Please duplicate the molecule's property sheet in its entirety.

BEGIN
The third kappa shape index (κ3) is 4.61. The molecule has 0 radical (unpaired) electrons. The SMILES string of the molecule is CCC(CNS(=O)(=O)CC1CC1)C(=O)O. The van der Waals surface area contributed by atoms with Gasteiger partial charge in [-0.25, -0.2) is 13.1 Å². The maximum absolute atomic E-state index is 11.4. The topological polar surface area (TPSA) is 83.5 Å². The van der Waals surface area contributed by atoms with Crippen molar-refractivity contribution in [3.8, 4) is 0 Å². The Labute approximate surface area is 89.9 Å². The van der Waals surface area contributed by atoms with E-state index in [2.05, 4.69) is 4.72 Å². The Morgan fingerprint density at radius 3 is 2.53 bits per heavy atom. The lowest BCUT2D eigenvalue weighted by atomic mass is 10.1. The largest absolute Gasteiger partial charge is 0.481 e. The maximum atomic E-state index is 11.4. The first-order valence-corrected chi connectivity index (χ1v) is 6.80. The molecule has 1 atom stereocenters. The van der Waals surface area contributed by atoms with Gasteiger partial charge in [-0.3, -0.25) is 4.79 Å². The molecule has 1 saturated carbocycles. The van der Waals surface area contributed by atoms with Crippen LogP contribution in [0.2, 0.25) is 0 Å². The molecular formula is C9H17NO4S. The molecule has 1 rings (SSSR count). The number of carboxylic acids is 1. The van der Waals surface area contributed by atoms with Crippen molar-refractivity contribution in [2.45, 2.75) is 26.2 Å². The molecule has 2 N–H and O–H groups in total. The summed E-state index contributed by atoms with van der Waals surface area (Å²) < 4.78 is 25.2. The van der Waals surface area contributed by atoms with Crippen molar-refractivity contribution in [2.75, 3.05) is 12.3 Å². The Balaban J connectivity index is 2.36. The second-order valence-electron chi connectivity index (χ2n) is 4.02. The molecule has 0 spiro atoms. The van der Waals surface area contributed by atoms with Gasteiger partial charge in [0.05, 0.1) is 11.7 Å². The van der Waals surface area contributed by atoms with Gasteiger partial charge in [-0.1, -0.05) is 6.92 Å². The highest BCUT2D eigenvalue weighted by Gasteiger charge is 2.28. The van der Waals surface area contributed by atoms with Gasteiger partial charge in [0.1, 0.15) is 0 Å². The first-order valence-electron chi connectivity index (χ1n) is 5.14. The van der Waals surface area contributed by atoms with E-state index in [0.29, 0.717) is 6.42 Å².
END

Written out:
The third kappa shape index (κ3) is 4.61. The molecule has 0 radical (unpaired) electrons. The SMILES string of the molecule is CCC(CNS(=O)(=O)CC1CC1)C(=O)O. The van der Waals surface area contributed by atoms with Gasteiger partial charge in [-0.25, -0.2) is 13.1 Å². The maximum absolute atomic E-state index is 11.4. The topological polar surface area (TPSA) is 83.5 Å². The van der Waals surface area contributed by atoms with Crippen molar-refractivity contribution in [3.8, 4) is 0 Å². The Labute approximate surface area is 89.9 Å². The van der Waals surface area contributed by atoms with E-state index in [2.05, 4.69) is 4.72 Å². The Morgan fingerprint density at radius 3 is 2.53 bits per heavy atom. The lowest BCUT2D eigenvalue weighted by atomic mass is 10.1. The largest absolute Gasteiger partial charge is 0.481 e. The maximum atomic E-state index is 11.4. The first-order valence-corrected chi connectivity index (χ1v) is 6.80. The molecule has 1 atom stereocenters. The van der Waals surface area contributed by atoms with Gasteiger partial charge in [-0.3, -0.25) is 4.79 Å². The molecule has 1 saturated carbocycles. The van der Waals surface area contributed by atoms with Crippen LogP contribution in [0.2, 0.25) is 0 Å². The molecular formula is C9H17NO4S. The molecule has 1 rings (SSSR count). The number of carboxylic acids is 1. The van der Waals surface area contributed by atoms with Crippen molar-refractivity contribution in [2.45, 2.75) is 26.2 Å². The molecule has 2 N–H and O–H groups in total. The summed E-state index contributed by atoms with van der Waals surface area (Å²) < 4.78 is 25.2. The van der Waals surface area contributed by atoms with Crippen molar-refractivity contribution in [2.75, 3.05) is 12.3 Å². The Balaban J connectivity index is 2.36. The second-order valence-electron chi connectivity index (χ2n) is 4.02. The molecule has 0 spiro atoms. The van der Waals surface area contributed by atoms with Gasteiger partial charge in [0.05, 0.1) is 11.7 Å². The van der Waals surface area contributed by atoms with Gasteiger partial charge in [-0.1, -0.05) is 6.92 Å². The highest BCUT2D eigenvalue weighted by Gasteiger charge is 2.28. The van der Waals surface area contributed by atoms with Gasteiger partial charge in [0.1, 0.15) is 0 Å². The first-order valence-electron chi connectivity index (χ1n) is 5.14. The van der Waals surface area contributed by atoms with E-state index in [0.29, 0.717) is 6.42 Å².